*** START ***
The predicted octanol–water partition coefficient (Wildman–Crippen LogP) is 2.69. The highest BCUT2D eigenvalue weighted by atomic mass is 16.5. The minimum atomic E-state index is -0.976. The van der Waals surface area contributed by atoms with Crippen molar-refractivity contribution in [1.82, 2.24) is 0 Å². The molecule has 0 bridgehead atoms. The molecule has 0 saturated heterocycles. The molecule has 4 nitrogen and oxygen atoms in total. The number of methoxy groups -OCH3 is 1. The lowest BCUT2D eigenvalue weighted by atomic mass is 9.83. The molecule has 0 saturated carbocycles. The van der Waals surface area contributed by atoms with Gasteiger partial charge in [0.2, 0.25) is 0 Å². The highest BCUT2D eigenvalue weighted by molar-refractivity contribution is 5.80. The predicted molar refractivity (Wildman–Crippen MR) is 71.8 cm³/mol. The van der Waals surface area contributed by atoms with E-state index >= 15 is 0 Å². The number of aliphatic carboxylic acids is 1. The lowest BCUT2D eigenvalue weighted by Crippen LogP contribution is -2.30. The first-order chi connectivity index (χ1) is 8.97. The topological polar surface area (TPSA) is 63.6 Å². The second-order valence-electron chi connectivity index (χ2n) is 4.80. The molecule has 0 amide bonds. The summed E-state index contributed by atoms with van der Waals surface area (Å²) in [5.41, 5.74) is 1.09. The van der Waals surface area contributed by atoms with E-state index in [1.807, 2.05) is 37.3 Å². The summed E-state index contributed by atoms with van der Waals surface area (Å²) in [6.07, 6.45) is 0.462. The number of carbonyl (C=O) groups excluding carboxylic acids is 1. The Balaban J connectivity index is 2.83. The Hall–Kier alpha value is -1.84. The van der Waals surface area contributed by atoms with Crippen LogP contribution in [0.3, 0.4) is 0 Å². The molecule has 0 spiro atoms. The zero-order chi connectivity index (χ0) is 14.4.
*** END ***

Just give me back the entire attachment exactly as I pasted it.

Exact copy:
The predicted octanol–water partition coefficient (Wildman–Crippen LogP) is 2.69. The highest BCUT2D eigenvalue weighted by atomic mass is 16.5. The minimum atomic E-state index is -0.976. The van der Waals surface area contributed by atoms with Crippen molar-refractivity contribution in [1.82, 2.24) is 0 Å². The molecule has 0 bridgehead atoms. The molecule has 0 saturated heterocycles. The molecule has 4 nitrogen and oxygen atoms in total. The number of methoxy groups -OCH3 is 1. The lowest BCUT2D eigenvalue weighted by atomic mass is 9.83. The molecule has 0 saturated carbocycles. The van der Waals surface area contributed by atoms with Gasteiger partial charge in [0.2, 0.25) is 0 Å². The highest BCUT2D eigenvalue weighted by molar-refractivity contribution is 5.80. The predicted molar refractivity (Wildman–Crippen MR) is 71.8 cm³/mol. The van der Waals surface area contributed by atoms with E-state index >= 15 is 0 Å². The number of aliphatic carboxylic acids is 1. The lowest BCUT2D eigenvalue weighted by Crippen LogP contribution is -2.30. The first-order chi connectivity index (χ1) is 8.97. The topological polar surface area (TPSA) is 63.6 Å². The second-order valence-electron chi connectivity index (χ2n) is 4.80. The molecule has 0 amide bonds. The summed E-state index contributed by atoms with van der Waals surface area (Å²) in [5.41, 5.74) is 1.09. The van der Waals surface area contributed by atoms with E-state index in [1.807, 2.05) is 37.3 Å². The summed E-state index contributed by atoms with van der Waals surface area (Å²) in [6.07, 6.45) is 0.462. The number of carbonyl (C=O) groups excluding carboxylic acids is 1. The Balaban J connectivity index is 2.83. The Hall–Kier alpha value is -1.84. The van der Waals surface area contributed by atoms with Crippen LogP contribution in [0.3, 0.4) is 0 Å². The molecule has 0 spiro atoms. The zero-order chi connectivity index (χ0) is 14.4.